The queen was “disappointed” to not attend the service in which her son, Prince Charles, laid the wreath at the Cenotaph, which is Britain’s national war memorial in Westminster.
It was to be her first public appearance in more than three weeks after a brief hospital stay for an unspecified illness not related to Covid-19.
Since becoming queen 69 years ago on Feb. 6, 1952, the monarch has missed seven Remembrance Day ceremonies, while pregnant or abroad on tour, Buckingham Palace told NBC News.
“The Queen, having sprained her back, has decided this morning with great regret that she will not be able to attend today’s Remembrance Sunday Service at the Cenotaph,” statement said. “Her Majesty is disappointed that she will miss the service.”
Royal family attendees include Camilla, the Duchess of Cornwall; and William and Catherine, the Duke and Duchess of Cambridge.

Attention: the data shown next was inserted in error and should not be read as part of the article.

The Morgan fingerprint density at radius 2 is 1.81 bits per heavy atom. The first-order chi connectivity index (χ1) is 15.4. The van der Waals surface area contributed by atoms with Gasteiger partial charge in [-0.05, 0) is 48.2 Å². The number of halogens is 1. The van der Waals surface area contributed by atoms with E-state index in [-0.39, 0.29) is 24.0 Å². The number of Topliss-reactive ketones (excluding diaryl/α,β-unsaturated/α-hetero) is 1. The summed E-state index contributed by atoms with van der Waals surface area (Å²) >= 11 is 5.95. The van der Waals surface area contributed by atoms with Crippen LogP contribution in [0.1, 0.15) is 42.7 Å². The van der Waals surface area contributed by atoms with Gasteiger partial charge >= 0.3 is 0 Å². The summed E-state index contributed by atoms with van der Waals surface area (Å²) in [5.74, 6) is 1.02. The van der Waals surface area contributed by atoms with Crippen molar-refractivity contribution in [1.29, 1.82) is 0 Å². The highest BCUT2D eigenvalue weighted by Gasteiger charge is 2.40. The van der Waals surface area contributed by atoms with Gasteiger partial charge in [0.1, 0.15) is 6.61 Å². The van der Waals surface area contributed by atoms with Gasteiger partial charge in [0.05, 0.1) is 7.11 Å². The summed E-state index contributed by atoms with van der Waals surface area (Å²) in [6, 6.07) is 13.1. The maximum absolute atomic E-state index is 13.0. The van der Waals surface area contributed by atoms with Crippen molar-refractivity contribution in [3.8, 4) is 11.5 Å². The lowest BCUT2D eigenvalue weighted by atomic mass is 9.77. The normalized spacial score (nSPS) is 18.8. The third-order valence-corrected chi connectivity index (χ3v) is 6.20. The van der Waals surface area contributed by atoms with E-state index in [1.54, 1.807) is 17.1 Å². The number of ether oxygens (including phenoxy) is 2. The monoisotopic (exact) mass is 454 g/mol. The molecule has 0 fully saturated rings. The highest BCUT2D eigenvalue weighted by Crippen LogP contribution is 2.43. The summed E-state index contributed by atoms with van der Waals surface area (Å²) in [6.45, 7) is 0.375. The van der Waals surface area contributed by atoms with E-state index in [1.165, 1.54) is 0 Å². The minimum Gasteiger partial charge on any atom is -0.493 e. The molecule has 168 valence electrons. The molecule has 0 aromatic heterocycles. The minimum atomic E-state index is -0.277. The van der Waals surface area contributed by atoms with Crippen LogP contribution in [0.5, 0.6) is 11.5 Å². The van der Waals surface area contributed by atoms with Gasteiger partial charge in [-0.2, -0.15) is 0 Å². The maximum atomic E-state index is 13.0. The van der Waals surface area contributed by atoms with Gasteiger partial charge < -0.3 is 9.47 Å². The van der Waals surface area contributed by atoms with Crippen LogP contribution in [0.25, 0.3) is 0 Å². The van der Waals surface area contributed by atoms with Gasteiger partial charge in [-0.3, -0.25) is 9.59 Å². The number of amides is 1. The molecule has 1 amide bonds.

Last month, Buckingham Palace said in a statement the queen had a “firm intention” to participate in the Remembrance Service this year despite missing other engagements leading up to the event. She was absent from the COP26 climate talks in Scotland.
Last week she seen driving her car near Windsor Castle.
She has mostly been recuperating at Windsor Castle, west of London, and one weekend to Sandringham, the royal family’s eastern England estate.
Last year the remembrance ceremony was closed to the public because of the coronavirus pandemic, with a limited the number of veterans and military.
This year, nearly 10,000 veterans marched past the war memorial, which was watched by large crowds.